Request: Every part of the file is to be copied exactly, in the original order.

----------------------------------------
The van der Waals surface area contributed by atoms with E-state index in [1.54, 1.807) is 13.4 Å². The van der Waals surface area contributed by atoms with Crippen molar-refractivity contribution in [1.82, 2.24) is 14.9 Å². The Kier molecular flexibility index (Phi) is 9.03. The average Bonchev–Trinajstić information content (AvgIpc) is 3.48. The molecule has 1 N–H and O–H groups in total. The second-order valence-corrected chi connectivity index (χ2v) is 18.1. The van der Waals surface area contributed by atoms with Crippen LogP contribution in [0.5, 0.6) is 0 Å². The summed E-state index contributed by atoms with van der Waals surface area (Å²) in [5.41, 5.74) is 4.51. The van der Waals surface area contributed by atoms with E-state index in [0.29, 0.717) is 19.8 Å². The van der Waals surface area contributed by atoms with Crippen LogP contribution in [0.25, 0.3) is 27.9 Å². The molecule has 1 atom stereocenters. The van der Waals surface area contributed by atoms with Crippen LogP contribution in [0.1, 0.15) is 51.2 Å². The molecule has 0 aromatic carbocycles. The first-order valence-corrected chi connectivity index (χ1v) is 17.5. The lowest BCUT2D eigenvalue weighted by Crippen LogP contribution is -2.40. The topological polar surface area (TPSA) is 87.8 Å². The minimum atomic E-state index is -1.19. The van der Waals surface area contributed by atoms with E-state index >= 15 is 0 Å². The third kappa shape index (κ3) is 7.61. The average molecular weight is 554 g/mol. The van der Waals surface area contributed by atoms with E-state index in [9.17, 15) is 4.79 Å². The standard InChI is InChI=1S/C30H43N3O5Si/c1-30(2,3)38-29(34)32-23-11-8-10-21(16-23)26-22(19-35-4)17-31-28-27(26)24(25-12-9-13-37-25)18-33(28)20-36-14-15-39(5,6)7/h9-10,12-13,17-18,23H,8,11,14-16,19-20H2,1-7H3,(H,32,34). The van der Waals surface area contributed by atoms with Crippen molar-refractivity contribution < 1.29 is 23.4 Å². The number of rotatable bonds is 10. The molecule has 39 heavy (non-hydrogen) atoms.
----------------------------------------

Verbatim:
The van der Waals surface area contributed by atoms with E-state index in [1.54, 1.807) is 13.4 Å². The van der Waals surface area contributed by atoms with Crippen molar-refractivity contribution in [1.82, 2.24) is 14.9 Å². The Kier molecular flexibility index (Phi) is 9.03. The average Bonchev–Trinajstić information content (AvgIpc) is 3.48. The molecule has 1 N–H and O–H groups in total. The second-order valence-corrected chi connectivity index (χ2v) is 18.1. The van der Waals surface area contributed by atoms with Crippen LogP contribution in [0.5, 0.6) is 0 Å². The summed E-state index contributed by atoms with van der Waals surface area (Å²) in [5.41, 5.74) is 4.51. The van der Waals surface area contributed by atoms with E-state index in [0.29, 0.717) is 19.8 Å². The van der Waals surface area contributed by atoms with Crippen LogP contribution in [0.25, 0.3) is 27.9 Å². The molecule has 1 atom stereocenters. The van der Waals surface area contributed by atoms with Crippen LogP contribution in [0.1, 0.15) is 51.2 Å². The molecule has 0 aromatic carbocycles. The first-order valence-corrected chi connectivity index (χ1v) is 17.5. The lowest BCUT2D eigenvalue weighted by Crippen LogP contribution is -2.40. The topological polar surface area (TPSA) is 87.8 Å². The minimum atomic E-state index is -1.19. The van der Waals surface area contributed by atoms with E-state index >= 15 is 0 Å². The third kappa shape index (κ3) is 7.61. The average molecular weight is 554 g/mol. The van der Waals surface area contributed by atoms with E-state index in [9.17, 15) is 4.79 Å². The standard InChI is InChI=1S/C30H43N3O5Si/c1-30(2,3)38-29(34)32-23-11-8-10-21(16-23)26-22(19-35-4)17-31-28-27(26)24(25-12-9-13-37-25)18-33(28)20-36-14-15-39(5,6)7/h9-10,12-13,17-18,23H,8,11,14-16,19-20H2,1-7H3,(H,32,34). The van der Waals surface area contributed by atoms with Crippen molar-refractivity contribution < 1.29 is 23.4 Å². The number of rotatable bonds is 10. The molecule has 39 heavy (non-hydrogen) atoms.